Prime Minister Justin Trudeau rejected repeated opposition demands on Monday to reveal the names of other cabinet ministers who used the same loophole as Finance Minister Bill Morneau to avoid divesting personal investments or putting them in a blind trust.
The Office of Conflict of Interest and Ethics Commissioner Mary Dawson told The Globe and Mail that a handful of cabinet ministers have managed to retain control of assets they would be required to divest if this wealth was not held indirectly through a holding company or similar mechanism.
Ms. Dawson's office, citing confidentiality rules, declined to identify the ministers but said "fewer than five cabinet ministers currently hold controlled assets indirectly."
The issue, first reported by The Globe on Monday, dominated the Commons Question Period.
Opposition Leader Andrew Scheer pressed Mr. Trudeau to name the other cabinet ministers "using the exact same loophole. It is a very simple question. Who are they?"
Mr. Trudeau would not reveal any names despite numerous requests from opposition MPs, calling the line of inquiry nothing but "petty personal attacks."
"The Finance Minister, all ministers in this House … follow the advice and recommendations of the Conflict of Interest Commissioner," the Prime Minister told the Commons. "The conflict of interest and ethics commissioner is there to ensure that, above all of these petty personal attacks, Canadians can be confident that people follow the rules."
The refusal of both Ms. Dawson and the Prime Minister to reveal names make it difficult to know for certain who is using the loophole.
"This is some sort of shell game going on where you have to guess at who might or might not be in a conflict of interest," NDP ethics critic Nathan Cullen told reporters.
Conflict-of-interest filings for Justice Minister Judy Wilson-Rayboud and International Trade Minister François-Philippe Champagne show they have interests in private corporations but their offices say they do not directly or indirectly hold publicly traded shares. Veterans Affairs Minister Seamus O'Regan has publicly traded securities in a retirement account and his filing with the ethics commissioner shows they have not been divested or put in a blind trust.
Conflict-of-interest law in Canada requires cabinet ministers to divest assets such as publicly traded shares by selling them in an arm's-length transaction or putting them in a blind trust until they leave office. The exception, according to the ethics commissioner's office, is if these shares or similar assets are held indirectly through a holding company or similar mechanism.
Ms. Dawson had asked the Harper government in 2013 to change the law to eliminate this loophole but the Conservatives failed to make her suggested change. The bipartisan Commons ethics committee passed a motion on Monday to study reforms to the Conflict of Interest Act.
Finance Minister Bill Morneau used that loophole to place one million shares of Morneau Shepell in a numbered Alberta company after his election to parliament in 2015. The minister faced mounting criticism after The Globe revealed Oct. 16 that he had not placed his holdings in a blind trust. Mr. Morneau has since reversed course and announced he would put all his assets in a blind trust, sell off his entire portfolio of Morneau Shepell shares and donate to charity the $5.3-million in profit these stocks had earned since he became Finance Minister.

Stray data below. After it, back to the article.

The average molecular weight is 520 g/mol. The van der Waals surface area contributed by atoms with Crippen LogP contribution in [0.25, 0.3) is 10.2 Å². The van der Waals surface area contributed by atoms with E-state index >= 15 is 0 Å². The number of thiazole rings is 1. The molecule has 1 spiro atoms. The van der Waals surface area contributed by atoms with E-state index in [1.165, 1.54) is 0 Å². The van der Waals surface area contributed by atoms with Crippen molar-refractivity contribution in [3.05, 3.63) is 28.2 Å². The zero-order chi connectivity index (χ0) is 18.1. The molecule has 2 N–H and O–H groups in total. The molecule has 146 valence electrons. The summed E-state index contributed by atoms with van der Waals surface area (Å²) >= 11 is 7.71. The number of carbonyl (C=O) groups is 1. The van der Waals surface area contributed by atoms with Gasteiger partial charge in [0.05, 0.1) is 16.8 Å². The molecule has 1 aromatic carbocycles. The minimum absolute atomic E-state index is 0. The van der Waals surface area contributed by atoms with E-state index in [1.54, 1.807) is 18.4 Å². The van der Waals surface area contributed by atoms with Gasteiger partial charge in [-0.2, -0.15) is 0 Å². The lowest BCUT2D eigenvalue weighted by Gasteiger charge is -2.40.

Ms. Dawson is also reviewing Mr. Morneau's involvement in drafting Bill C-27, which proposes changes to private pensions that could benefit major players in the human-resources and pension-management industry including Morneau Shepell.
Mr. Morneau's shares in Morneau Shepell rose by nearly $1-million in value in the first few days after he introduced legislation to rewrite federal pension law that he had championed and advocated for while still in the private sector.
When he was still executive chair of Morneau Shepell, the company sponsored a Public Policy Forum summit on pension reform in October, 2014, that talked up the measures he included in Bill C-27.
Back then, one year before winning office, Mr. Morneau delivered a keynote speech lauding the benefits of moving away from defined-benefit pension plans to target-benefit plans, which lower the monetary liability for employers by shifting risk to employees .
"In a world where only the broader public sector and a few large corporations have [defined-benefit] plans, and citizens are feeling very stressed about their financial situation, it will be difficult for government to deal with these plans in their current design," he said. "Reducing the costs of these plans, by considering ideas like target-benefit plans or shared-risk pensions, which limits the guarantee and the reduce the cost, may be the best way to sustain the very positive security aspect of these programs."
C-27 would enable federally regulated businesses to create target-benefit pension plans and the opposition parties argue Morneau Shepell stands to benefit because existing clients might want to switch to target-benefit plans from defined-benefit plans. Also, critics say, the new legislation would require actuarial valuations every year, which could also mean more work for companies such as Morneau Shepell.
The proposed law was tabled on Oct. 19, 2016. That day, Morneau Shepell shares opened trading at $19.48. On Monday, the shares closed at $21.44, which means Mr. Morneau's one million shares are worth in excess of $1.9-million more than the day C-27 was tabled.
The same day its former executive chairman tabled Bill C-27 in 2016, Morneau Shepell released a statement praising the bill as a "positive step that could boost the development of these types of plans across the country."
Last Friday, Morneau Shepell released another statement saying it did not lobby Ottawa on Bill C-27 and claimed the impact of the legislation is "not expected to have a material impact on our company."